Skip to comments.Belgium Must Be Hopeless...
Posted on 03/23/2013 7:53:05 AM PDT by Kaslin
Im not a big fan of the German government. Angela Merkel has a disturbing desire to impose fiscal and political union on the European continent. And even the supposedly free market Free Democratic Party seems perfectly comfortable with a gradual descent into statism.
No wonder I mocked the Washington Post for labeling Germany a fiscally conservative nation.
But everythings relative in the world of public policy. Compared to some basket cases in Europe, Germany is a laissez-faire paradise.
Heres a fascinating report from an English-language news site in Europe.
Two Belgian government ministers have complained that..Belgian companies are facing unfair competition. The two Belgian cabinet ministers were in Hannover (Germany) on Monday. They decided on their visit after often hearing in Belgium that it was cheaper to get Belgian cattle processed in Germany than at home.
So what is the unfair competition from Germany? Are there special tariffs or trade barriers that are artificially raising costs on Belgian products?
Nope, the Belgians are complaining that Germany doesnt have a minimum wage and that regulations are not sufficiently onerous. Oh, the horror.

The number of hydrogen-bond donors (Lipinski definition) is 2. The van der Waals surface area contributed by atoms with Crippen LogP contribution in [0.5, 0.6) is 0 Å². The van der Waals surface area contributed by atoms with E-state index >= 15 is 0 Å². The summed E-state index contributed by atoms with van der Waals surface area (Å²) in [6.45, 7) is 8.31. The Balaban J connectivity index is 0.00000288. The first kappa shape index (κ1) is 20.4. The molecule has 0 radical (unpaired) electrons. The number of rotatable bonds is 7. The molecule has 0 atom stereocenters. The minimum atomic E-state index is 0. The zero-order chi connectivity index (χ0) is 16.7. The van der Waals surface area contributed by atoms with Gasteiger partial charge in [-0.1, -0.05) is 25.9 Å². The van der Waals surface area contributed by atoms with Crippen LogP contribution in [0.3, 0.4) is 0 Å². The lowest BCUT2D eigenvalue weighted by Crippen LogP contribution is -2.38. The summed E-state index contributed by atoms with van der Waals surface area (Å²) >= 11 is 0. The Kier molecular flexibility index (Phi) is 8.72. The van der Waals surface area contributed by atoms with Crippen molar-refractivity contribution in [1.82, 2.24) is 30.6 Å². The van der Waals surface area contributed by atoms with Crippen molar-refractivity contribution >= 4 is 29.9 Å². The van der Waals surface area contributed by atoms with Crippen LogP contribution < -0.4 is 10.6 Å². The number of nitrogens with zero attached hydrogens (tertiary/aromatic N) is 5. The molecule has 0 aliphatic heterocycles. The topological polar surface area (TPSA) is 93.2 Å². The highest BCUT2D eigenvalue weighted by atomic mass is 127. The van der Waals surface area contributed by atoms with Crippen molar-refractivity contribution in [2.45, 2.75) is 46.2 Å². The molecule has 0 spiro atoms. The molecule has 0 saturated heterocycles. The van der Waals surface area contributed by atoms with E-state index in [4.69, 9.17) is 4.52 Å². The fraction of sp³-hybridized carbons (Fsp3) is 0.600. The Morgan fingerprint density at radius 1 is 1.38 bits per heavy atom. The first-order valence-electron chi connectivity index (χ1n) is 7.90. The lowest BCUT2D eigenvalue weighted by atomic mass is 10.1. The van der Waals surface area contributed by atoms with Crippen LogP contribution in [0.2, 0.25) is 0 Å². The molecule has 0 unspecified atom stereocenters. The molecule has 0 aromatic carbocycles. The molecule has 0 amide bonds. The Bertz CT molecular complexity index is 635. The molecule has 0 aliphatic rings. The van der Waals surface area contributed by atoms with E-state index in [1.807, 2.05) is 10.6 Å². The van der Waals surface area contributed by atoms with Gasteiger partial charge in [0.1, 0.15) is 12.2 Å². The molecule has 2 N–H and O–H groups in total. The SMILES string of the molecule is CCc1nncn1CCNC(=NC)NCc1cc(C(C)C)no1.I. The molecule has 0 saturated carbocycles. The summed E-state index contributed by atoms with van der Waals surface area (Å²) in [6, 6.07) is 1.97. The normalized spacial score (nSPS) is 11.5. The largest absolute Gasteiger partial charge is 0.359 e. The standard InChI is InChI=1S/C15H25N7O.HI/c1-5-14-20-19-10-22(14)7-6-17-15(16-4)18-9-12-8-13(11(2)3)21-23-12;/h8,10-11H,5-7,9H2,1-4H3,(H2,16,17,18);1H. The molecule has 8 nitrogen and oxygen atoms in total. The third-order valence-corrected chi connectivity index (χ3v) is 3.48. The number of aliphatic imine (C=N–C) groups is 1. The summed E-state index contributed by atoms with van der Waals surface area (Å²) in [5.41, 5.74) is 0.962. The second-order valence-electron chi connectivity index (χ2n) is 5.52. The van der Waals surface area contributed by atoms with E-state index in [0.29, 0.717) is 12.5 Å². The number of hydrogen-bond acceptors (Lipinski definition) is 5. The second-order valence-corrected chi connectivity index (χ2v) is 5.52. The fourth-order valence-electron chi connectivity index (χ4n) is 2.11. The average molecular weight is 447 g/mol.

The Belgian ministers say that the most striking thing is that this can happen legally because there is no general minimum wage in Germany: The company is not violating any regulations, because there are no regulations and that must stop Mr Vande Lanotte told the VRT. The Belgians insist Belgian companies are the subject of unfair competition. Economy Minister Vande Lanotte says that in principle everybody should be treated in the same way: Belgian companies cannot compete with their German competitors and this has ramifications.
Gasp, there are no regulations. What sort of vicious dog-eat-dog system are the Germans running?!?
The answer, of course, is that Germany has lots of red tape.
But apparently not as much intervention as Belgium. And youll notice that the principle that everybody should be treated the same way is really a stalking horse for the argument that there should be regulatory harmonization.